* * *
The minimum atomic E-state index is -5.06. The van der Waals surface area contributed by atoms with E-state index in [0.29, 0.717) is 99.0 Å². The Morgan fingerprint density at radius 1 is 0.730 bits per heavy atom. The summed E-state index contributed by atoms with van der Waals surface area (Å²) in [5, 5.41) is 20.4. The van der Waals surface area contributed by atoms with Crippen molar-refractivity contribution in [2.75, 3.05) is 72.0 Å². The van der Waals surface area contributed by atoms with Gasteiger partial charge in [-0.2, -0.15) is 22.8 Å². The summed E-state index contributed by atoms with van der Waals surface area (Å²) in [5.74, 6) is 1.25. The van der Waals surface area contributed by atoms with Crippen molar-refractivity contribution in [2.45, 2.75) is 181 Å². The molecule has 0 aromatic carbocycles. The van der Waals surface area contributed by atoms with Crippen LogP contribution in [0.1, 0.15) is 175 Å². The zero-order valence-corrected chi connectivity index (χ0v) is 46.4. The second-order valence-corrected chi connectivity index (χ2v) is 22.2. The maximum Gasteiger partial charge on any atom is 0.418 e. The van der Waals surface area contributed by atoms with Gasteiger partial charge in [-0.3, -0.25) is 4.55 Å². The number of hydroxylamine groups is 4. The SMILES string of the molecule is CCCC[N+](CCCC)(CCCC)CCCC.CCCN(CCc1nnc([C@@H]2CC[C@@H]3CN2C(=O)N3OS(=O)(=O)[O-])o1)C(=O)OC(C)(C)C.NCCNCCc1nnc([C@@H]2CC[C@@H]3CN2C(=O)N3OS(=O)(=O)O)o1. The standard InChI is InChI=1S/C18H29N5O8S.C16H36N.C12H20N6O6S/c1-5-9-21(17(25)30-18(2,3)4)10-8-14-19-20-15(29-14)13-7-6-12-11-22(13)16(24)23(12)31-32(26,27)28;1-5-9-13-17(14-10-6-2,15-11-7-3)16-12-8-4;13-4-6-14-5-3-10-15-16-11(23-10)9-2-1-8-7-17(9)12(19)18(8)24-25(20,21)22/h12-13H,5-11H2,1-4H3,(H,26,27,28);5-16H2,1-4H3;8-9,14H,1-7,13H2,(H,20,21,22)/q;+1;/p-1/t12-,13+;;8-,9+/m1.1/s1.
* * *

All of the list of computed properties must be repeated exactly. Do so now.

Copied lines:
The minimum atomic E-state index is -5.06. The van der Waals surface area contributed by atoms with E-state index in [0.29, 0.717) is 99.0 Å². The Morgan fingerprint density at radius 1 is 0.730 bits per heavy atom. The summed E-state index contributed by atoms with van der Waals surface area (Å²) in [5, 5.41) is 20.4. The van der Waals surface area contributed by atoms with Crippen molar-refractivity contribution in [2.75, 3.05) is 72.0 Å². The van der Waals surface area contributed by atoms with Gasteiger partial charge in [-0.2, -0.15) is 22.8 Å². The summed E-state index contributed by atoms with van der Waals surface area (Å²) in [5.74, 6) is 1.25. The van der Waals surface area contributed by atoms with Crippen molar-refractivity contribution in [2.45, 2.75) is 181 Å². The molecule has 0 aromatic carbocycles. The van der Waals surface area contributed by atoms with Crippen LogP contribution in [0.1, 0.15) is 175 Å². The zero-order valence-corrected chi connectivity index (χ0v) is 46.4. The second-order valence-corrected chi connectivity index (χ2v) is 22.2. The maximum Gasteiger partial charge on any atom is 0.418 e. The van der Waals surface area contributed by atoms with Gasteiger partial charge in [-0.3, -0.25) is 4.55 Å². The number of hydroxylamine groups is 4. The SMILES string of the molecule is CCCC[N+](CCCC)(CCCC)CCCC.CCCN(CCc1nnc([C@@H]2CC[C@@H]3CN2C(=O)N3OS(=O)(=O)[O-])o1)C(=O)OC(C)(C)C.NCCNCCc1nnc([C@@H]2CC[C@@H]3CN2C(=O)N3OS(=O)(=O)O)o1. The standard InChI is InChI=1S/C18H29N5O8S.C16H36N.C12H20N6O6S/c1-5-9-21(17(25)30-18(2,3)4)10-8-14-19-20-15(29-14)13-7-6-12-11-22(13)16(24)23(12)31-32(26,27)28;1-5-9-13-17(14-10-6-2,15-11-7-3)16-12-8-4;13-4-6-14-5-3-10-15-16-11(23-10)9-2-1-8-7-17(9)12(19)18(8)24-25(20,21)22/h12-13H,5-11H2,1-4H3,(H,26,27,28);5-16H2,1-4H3;8-9,14H,1-7,13H2,(H,20,21,22)/q;+1;/p-1/t12-,13+;;8-,9+/m1.1/s1.